I recently priced a PV system to generate enough power for lights, a small fridge, a water well pump and computer (no stove, water heater, or workshop). Total cost for a system capable of delivering power year-round would be about $30,000. $20K of this is for panels that last 20 years (annual cost $1000, not including lost interest), and the remaining $10K is for a bank of batteries that I’m told would be toast in 6 years (annual cost $1600). That’s a $2600 annual cost, plus the environmental realities of dealing with hundreds of pounds of old lead acid batteries. Compare this with grid power that would probably cost $200 or $300 per year for the same level of power consumption and you’ve got to stop and think. Government subsidies are present that make photovoltaics a paying proposition if you feed power back into the grid, but it’s legitimate to question how “sustainable” this approach is when you consider that the personal share of total government debt is about $40,000 for every Canadian, according to a June 30 Financial Post article. I certainly like the idea of photovoltaics, and though the technology is advancing. Unfortunately, it’s still not sufficient to produce cheap power.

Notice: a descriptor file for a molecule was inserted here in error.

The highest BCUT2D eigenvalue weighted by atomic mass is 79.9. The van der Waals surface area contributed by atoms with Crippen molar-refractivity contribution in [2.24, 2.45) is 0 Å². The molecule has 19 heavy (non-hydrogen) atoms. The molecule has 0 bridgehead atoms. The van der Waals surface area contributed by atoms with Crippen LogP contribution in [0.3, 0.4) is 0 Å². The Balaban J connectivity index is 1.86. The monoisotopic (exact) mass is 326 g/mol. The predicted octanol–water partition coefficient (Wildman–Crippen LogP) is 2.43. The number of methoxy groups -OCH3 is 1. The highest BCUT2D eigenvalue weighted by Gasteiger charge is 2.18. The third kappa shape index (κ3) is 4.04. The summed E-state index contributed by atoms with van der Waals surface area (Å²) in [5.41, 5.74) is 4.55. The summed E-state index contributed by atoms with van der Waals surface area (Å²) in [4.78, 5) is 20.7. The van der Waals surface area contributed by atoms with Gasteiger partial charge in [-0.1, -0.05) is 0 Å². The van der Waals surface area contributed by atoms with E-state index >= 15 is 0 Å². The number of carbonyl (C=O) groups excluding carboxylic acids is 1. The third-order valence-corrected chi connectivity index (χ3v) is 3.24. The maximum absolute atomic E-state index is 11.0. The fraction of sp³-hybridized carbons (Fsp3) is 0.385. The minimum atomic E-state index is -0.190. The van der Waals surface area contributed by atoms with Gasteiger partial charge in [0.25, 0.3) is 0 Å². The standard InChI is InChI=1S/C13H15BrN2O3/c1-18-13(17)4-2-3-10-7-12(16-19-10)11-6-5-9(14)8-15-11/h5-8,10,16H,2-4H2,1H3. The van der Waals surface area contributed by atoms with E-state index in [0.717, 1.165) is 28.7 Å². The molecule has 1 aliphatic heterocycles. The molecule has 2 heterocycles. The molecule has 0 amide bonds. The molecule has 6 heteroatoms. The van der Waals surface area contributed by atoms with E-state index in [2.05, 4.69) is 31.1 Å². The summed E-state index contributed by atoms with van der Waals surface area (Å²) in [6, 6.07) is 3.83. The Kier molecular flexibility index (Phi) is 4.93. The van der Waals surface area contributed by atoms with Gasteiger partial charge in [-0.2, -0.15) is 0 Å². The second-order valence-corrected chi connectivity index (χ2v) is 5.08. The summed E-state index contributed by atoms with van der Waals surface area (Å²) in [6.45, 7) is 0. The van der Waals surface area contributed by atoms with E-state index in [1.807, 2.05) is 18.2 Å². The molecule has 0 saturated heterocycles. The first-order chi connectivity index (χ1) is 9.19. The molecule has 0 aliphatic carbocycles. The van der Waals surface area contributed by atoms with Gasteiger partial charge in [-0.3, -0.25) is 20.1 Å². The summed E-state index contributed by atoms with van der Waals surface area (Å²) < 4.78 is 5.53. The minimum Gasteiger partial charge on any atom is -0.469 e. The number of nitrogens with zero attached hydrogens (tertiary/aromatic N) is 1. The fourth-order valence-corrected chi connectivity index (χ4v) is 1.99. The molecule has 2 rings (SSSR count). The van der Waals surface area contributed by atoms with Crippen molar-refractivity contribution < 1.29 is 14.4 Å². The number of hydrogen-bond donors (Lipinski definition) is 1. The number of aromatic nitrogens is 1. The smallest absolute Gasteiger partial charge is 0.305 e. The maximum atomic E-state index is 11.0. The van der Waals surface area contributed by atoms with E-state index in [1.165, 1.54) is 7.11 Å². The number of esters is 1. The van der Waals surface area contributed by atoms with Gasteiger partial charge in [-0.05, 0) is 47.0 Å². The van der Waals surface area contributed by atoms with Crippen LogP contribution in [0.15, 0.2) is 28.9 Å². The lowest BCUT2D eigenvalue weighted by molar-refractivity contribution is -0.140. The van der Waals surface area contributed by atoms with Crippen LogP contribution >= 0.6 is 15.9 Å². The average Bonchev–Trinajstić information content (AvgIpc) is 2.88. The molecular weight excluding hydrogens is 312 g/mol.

Can you help me work past the confusion of equipping a cabin with photovoltaic panels? I could connect to the grid, but I like the idea of generating my own, cheap electricity.